El Santo (“The Saint”) is among the best-known Mexican masked luchadors. Born Rodolfo Guzmán Huerta in this city in 1917, he began his lucha libre (free wrestling) career in 1934 and adopted the Santo moniker and mask eight years later. He started out as a rudo character—meaning “tough one,”—before his popularity convinced him to transition into a técnico (“technical” or “face”) in the early 1950s.
His off-ring career began in fumetti-style comic books and led to his first official film appearance as the title character of the 1961 movie Santo vs. the Zombies. The last film he appeared in was 1982’s Fury of the Karate Experts, leaving behind a filmography of over 50 movies as both Santo and Rodolfo Guzmán. At the height of his fame starring in these B-movie style films, he was also known by the nickname of “El Enmascarado de Plata” (“The Silver-Masked One”). El Santo’s fame in the late 1960s and early 1970s was such that it even led to unofficial bootleg appearances of the character as far away as Turkey.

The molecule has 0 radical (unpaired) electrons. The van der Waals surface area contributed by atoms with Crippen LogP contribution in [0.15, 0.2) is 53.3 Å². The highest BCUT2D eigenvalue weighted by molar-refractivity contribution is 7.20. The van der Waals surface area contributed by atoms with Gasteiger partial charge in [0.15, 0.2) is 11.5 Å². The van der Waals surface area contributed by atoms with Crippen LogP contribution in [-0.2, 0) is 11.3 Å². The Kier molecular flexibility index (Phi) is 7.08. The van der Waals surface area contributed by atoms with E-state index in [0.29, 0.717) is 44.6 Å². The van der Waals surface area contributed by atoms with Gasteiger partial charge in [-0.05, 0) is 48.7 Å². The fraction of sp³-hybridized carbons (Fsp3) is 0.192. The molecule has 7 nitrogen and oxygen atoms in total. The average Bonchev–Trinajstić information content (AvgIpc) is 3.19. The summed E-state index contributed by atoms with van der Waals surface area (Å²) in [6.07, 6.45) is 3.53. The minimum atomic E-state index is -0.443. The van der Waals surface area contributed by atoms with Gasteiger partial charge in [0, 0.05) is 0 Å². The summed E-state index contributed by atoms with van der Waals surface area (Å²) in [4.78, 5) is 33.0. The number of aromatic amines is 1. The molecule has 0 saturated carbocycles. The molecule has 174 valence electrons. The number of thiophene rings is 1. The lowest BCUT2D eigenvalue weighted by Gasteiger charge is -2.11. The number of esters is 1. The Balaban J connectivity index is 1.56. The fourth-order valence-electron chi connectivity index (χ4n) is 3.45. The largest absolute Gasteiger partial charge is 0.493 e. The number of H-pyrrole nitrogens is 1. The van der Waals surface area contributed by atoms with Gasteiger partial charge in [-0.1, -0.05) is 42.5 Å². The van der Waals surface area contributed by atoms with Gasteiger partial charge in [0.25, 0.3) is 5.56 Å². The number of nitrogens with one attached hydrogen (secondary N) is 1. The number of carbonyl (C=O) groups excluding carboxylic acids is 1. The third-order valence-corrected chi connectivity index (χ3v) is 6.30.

Rodolfo Guzmán died in 1984, passing on his wrestling heritage to his son Jorge Guzmán, known as El Hijo del Santo (The Son of Santo). The Son of Santo has been crucial in keeping the original character’s legacy alive in animated series, tributes, and the Museum of El Santo initiative.
With the help of local authorities in Tulancingo as well as private donors, a silver life-sized sculpture of El Santo was installed in the area of the railway station, and in 2009, one of the buildings was reopened as the Museo del Santo, showcasing some of El Santo’s early life in Tulancingo, his career on and off the ring, and the legacy left behind after his retirement and death.
Know Before You Go
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